“Last time I told you that I purified an enzyme called transposase to be used for facilitating a process called transformation, to put engineered DNA constructs into cells from outside. It turned out that the transformation step was still not easy for skin bacteria, but by communicating with scientists from Australia and multiple universities in the U. S. working on related bacteria of the Staphylococcus species, I got better at the process. I started getting colonies, or dots in a Petri dish each originating from a single transformed cell. Tests confirmed that these colonies had the DNA material I introduced into the cells. With this process being established, the next step for me will be to knock out a gene (thyA gene) needed to make an ingredient for DNA, to make our bacterial cells dependent on the ingredient (thymidine) supplied from outside, so that we can keep the cells at designated sites like a culture flask (as opposed to my skin). Also, the time is right for making a DNA construct for expressing insulin to be introduced into the skin bacteria. Designing DNA constructs is what I love the most. I am grateful that your support as it enables us to proceed to this phase of the project.

“Update on 11-22-17

“Toward my aim, one goal of establishing genetic engineering tools for skin bacteria, I wanted to test the approach of introducing synthetic DNA fragments loaded with transposase in vitro.  Transposase facilitates the integration of DNA fragments into the genome.  I believe that this is a widely applicable approach that is suitable for our project with multiple target organisms to engineer.  For optimizing this process, I would need quite a bit of transposase, but this is an expensive reagent if you buy it.  Just 10 µl of it costs $500, and you can use all 10 µl in one experiment.  Therefore, I decided to make my own preparation of transposase.  I received a DNA construct containing a transposase gene that can be expressed in E. coli from a research group in Sweden.  I introduced this construct into an E. coli strain suitable for recombinant protein production.  I induced transposon production, lysed the cells, and purified the protein from the lysate using an affinity chromatography column.  I confirmed the activity of the purified transposase using a standard assay in our laboratory.  I succeeded in this process and obtained an amount of transposase worth $93,000.  Encouraged by this result, I am now tackling establishing transformation protocols for skin bacteria.”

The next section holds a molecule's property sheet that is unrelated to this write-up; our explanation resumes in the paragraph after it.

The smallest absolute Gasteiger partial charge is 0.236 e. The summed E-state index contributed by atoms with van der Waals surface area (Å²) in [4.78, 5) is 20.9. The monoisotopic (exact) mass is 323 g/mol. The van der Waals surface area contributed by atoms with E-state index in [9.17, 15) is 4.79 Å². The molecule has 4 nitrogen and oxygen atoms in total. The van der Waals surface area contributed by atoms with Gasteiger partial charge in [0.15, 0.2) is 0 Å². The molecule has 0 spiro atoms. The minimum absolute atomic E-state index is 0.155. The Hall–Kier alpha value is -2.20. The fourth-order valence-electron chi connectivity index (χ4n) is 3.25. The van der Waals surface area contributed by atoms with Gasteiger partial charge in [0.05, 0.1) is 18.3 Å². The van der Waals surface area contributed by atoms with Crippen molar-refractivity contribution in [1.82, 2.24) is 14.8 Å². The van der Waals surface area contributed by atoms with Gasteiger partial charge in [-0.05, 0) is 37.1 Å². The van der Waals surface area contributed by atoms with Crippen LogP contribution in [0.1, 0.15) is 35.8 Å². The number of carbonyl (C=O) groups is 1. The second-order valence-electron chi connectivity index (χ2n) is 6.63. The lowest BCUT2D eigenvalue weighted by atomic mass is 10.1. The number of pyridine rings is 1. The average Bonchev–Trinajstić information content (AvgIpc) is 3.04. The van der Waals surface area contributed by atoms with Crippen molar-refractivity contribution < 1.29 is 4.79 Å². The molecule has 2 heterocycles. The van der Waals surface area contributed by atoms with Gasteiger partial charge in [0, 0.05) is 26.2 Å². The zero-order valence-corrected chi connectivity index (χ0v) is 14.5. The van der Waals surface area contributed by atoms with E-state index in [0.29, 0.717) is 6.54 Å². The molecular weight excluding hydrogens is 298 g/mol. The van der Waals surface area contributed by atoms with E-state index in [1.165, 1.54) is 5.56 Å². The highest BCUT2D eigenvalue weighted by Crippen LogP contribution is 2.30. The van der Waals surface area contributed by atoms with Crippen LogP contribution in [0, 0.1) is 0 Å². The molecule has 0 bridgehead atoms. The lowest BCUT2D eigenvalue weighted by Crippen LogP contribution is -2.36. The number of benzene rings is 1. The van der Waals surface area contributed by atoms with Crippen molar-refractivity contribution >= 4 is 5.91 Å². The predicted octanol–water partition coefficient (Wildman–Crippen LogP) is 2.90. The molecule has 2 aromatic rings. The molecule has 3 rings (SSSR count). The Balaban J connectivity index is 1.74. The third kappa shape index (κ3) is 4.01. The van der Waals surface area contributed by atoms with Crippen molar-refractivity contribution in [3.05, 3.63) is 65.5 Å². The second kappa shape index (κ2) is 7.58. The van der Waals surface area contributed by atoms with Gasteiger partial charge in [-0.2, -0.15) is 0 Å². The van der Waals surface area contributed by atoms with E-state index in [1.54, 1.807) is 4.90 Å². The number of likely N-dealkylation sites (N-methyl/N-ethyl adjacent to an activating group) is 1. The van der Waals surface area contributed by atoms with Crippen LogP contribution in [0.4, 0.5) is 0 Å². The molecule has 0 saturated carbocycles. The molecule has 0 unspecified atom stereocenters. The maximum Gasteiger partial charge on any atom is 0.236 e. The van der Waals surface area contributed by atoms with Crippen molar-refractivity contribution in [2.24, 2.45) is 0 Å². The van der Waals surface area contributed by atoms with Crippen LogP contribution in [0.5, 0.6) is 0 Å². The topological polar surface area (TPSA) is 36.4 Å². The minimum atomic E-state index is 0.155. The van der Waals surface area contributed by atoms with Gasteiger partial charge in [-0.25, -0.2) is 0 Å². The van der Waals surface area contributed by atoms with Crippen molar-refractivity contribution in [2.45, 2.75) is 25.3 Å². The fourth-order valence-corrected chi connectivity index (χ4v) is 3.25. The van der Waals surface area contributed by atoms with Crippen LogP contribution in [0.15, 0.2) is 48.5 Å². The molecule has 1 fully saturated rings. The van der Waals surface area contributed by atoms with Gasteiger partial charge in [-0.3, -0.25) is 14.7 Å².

Thank you, Dr. Suzuki.  Readers, what do you think about this?  I’d like to hear from you.

Just sayin’…. #buckroth

What does having diabetes mean to me?

Pondering the above-titled question took me a few minutes to answer.  Ask yourself the same question and see how long it takes you to answer.